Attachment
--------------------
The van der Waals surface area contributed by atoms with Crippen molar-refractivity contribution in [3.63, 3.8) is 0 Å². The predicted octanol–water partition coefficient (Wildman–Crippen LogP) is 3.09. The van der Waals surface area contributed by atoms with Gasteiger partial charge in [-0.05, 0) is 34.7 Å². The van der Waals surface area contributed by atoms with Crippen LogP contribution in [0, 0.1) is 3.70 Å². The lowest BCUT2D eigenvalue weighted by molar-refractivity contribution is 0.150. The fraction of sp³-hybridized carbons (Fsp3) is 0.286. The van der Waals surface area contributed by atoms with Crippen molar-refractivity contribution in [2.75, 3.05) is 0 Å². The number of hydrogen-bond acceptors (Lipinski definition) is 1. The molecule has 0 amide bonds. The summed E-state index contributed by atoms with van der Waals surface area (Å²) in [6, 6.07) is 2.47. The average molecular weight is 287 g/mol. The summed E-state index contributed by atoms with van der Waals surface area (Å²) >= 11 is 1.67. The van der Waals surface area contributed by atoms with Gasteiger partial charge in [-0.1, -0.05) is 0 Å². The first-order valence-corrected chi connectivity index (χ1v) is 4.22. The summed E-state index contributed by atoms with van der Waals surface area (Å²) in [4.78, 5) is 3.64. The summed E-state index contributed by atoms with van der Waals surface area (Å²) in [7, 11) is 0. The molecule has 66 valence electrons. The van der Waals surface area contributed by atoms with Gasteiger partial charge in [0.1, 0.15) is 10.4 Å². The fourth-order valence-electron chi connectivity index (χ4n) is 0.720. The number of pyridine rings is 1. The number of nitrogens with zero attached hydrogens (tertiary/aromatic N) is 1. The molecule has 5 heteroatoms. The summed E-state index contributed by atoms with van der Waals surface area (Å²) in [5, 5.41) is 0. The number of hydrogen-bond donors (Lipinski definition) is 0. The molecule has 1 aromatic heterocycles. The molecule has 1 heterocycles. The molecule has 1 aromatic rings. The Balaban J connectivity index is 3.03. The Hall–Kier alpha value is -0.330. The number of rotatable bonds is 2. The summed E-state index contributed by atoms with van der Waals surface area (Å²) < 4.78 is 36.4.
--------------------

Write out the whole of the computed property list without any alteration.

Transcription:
The van der Waals surface area contributed by atoms with Crippen molar-refractivity contribution in [3.63, 3.8) is 0 Å². The predicted octanol–water partition coefficient (Wildman–Crippen LogP) is 3.09. The van der Waals surface area contributed by atoms with Gasteiger partial charge in [-0.05, 0) is 34.7 Å². The van der Waals surface area contributed by atoms with Crippen LogP contribution in [0, 0.1) is 3.70 Å². The lowest BCUT2D eigenvalue weighted by molar-refractivity contribution is 0.150. The fraction of sp³-hybridized carbons (Fsp3) is 0.286. The van der Waals surface area contributed by atoms with Crippen molar-refractivity contribution in [2.75, 3.05) is 0 Å². The number of hydrogen-bond acceptors (Lipinski definition) is 1. The molecule has 0 amide bonds. The summed E-state index contributed by atoms with van der Waals surface area (Å²) in [6, 6.07) is 2.47. The average molecular weight is 287 g/mol. The summed E-state index contributed by atoms with van der Waals surface area (Å²) >= 11 is 1.67. The van der Waals surface area contributed by atoms with Gasteiger partial charge in [-0.1, -0.05) is 0 Å². The first-order valence-corrected chi connectivity index (χ1v) is 4.22. The summed E-state index contributed by atoms with van der Waals surface area (Å²) in [4.78, 5) is 3.64. The summed E-state index contributed by atoms with van der Waals surface area (Å²) in [7, 11) is 0. The molecule has 66 valence electrons. The van der Waals surface area contributed by atoms with Gasteiger partial charge in [0.1, 0.15) is 10.4 Å². The fourth-order valence-electron chi connectivity index (χ4n) is 0.720. The number of pyridine rings is 1. The number of nitrogens with zero attached hydrogens (tertiary/aromatic N) is 1. The molecule has 5 heteroatoms. The summed E-state index contributed by atoms with van der Waals surface area (Å²) in [5, 5.41) is 0. The number of hydrogen-bond donors (Lipinski definition) is 0. The molecule has 1 aromatic heterocycles. The molecule has 1 heterocycles. The molecule has 1 aromatic rings. The Balaban J connectivity index is 3.03. The Hall–Kier alpha value is -0.330. The number of rotatable bonds is 2. The summed E-state index contributed by atoms with van der Waals surface area (Å²) < 4.78 is 36.4.